Whenever I left the house to go walking across the railroad tracks—into the white side of Eatonton—with my cousins and other playmates, Grandma Florence would urge, “Y’all be careful, now. You hear?”
• • •
I was about 12 when I first read The Souls of Black Folk by W.E.B. Du Bois. Of course, I’d heard his name mentioned frequently. From my parents, I’d absorbed the notion that anyone who was Black and considered themselves smart couldn’t ignore the works of Du Bois, the first Black person to earn a doctorate from Harvard University. I didn’t understand everything in The Souls of Black Folk, but as a budding creative writer, I loved Du Bois’ language. Certainly, I was encountering something profound.
For college, I enrolled in a historically Black institution, Clark College, and then transferred to another Black school, Talladega College. At both places, I read Du Bois in my literature classes. Over the years, I don’t remember how many times I read The Souls of Black Folk. But I do remember that I was in my 40s when I grasped that Du Bois provided a bridge between those two worlds in which I’d been reared: Durham, which I’d proudly considered, and Eatonton, which I’d tucked away in shame.
I thought back to Durham, to those privileged years of my early childhood. To the manicured lawns of my middle-class Black neighborhood, to the lectures and recitals in the auditorium at NCCU. The Black church I attended, the Black bank where my parents kept their money, the historically Black college where my mother taught.
I remembered my piano teacher’s fancy soda shoppe in the basement of her house, but by my 40s, I’d read enough Southern history to understand why Mrs. Cook and her late husband had invested in constructing that wonderland in their home. In the 1950s, when Mrs. Cook’s children had been young, white-owned dime stores throughout the South would not allow African American customers to sit and be served a milkshake or soda at the counter.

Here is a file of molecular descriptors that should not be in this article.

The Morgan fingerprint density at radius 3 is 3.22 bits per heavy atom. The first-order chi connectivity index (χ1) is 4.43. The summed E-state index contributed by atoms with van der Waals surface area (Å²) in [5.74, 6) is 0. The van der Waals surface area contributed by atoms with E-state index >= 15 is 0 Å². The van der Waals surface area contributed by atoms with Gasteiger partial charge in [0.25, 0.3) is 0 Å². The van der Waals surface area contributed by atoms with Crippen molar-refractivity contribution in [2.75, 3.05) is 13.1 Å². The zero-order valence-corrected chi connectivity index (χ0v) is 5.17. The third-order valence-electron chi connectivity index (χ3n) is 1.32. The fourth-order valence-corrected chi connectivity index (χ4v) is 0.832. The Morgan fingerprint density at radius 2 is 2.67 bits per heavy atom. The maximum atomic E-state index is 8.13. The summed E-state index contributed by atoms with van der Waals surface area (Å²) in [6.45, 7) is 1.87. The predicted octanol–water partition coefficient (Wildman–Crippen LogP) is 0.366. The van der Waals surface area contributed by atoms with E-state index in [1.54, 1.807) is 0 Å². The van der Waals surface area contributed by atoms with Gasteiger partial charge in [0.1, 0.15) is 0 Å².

“I couldn’t achieve myself into racial equality.”
Those cozy Durham trappings that I’d loved had been a buffer between Black people and the outside white world. A world that the children of integration would eventually be forced to enter, sooner or later. That urbane privilege in Durham was merely a nonverbal—yet equally eloquent—version of Grandma Florence’s warning: “Y’all be careful, now. You hear?”
• • •
I was 26 when I entered a graduate creative writing program. Though I was a poet, I secretly began to write stories about a rural community in Georgia, one I’d eventually name Chicasetta. By that time, my embarrassment over my country relatives had been replaced with defiance, as white classmates ridiculed me because I’d gone to a “Black school.” Frequently, it was suggested I attach a “glossary” to my workshop poems, so my classmates could understand my references to African American culture.
My defiance turned into a strange pride. I stopped trying to alter the Southern drawl that had crept into my voice, right around the time I realized I couldn’t achieve myself into racial equality. Before that point, there had been so much loneliness, sadness and isolation in my life, but then I turned to African American authors to find a sense of community on the page. I turned to W.E.B Du Bois once again and started seeing the significance of what he’d presented in The Souls of Black Folk.
This extraordinary Black man had encountered the most egregious aspects of segregation, much worse than the microaggressions I was enduring in graduate school. Even Du Bois’ doctorate from Harvard hadn’t kept him from terror in 1906, when he survived a race riot in Atlanta, Georgia; a friend of his was lynched in the melee. Yet Du Bois remained in Atlanta for several years after that riot before leaving. Two decades later, he would return to teach at Atlanta University.
Du Bois returned to Georgia because he felt a kinship with working-class Black folks in that state, those country folks who lived close to the red dirt. He revered people like my Grandma Florence. He appreciated the music of clapboard country churches. What Du Bois called “the sorrow songs” were hymns composed by enslaved people, like my own Georgia ancestors.
In 2011, I started reading The Souls of Black Folk again—for the umpteenth time—and understood that Du Bois’ sense of kinship had been my actual kinship. His love of rural, Southern Black folks was my love—finally. I began to write a novel set in Chicasetta, Georgia, the town I’d created in my imagination back in graduate school. And once that novel was finished, I gave a belated apology to the spirit of Grandma Florence.
• • •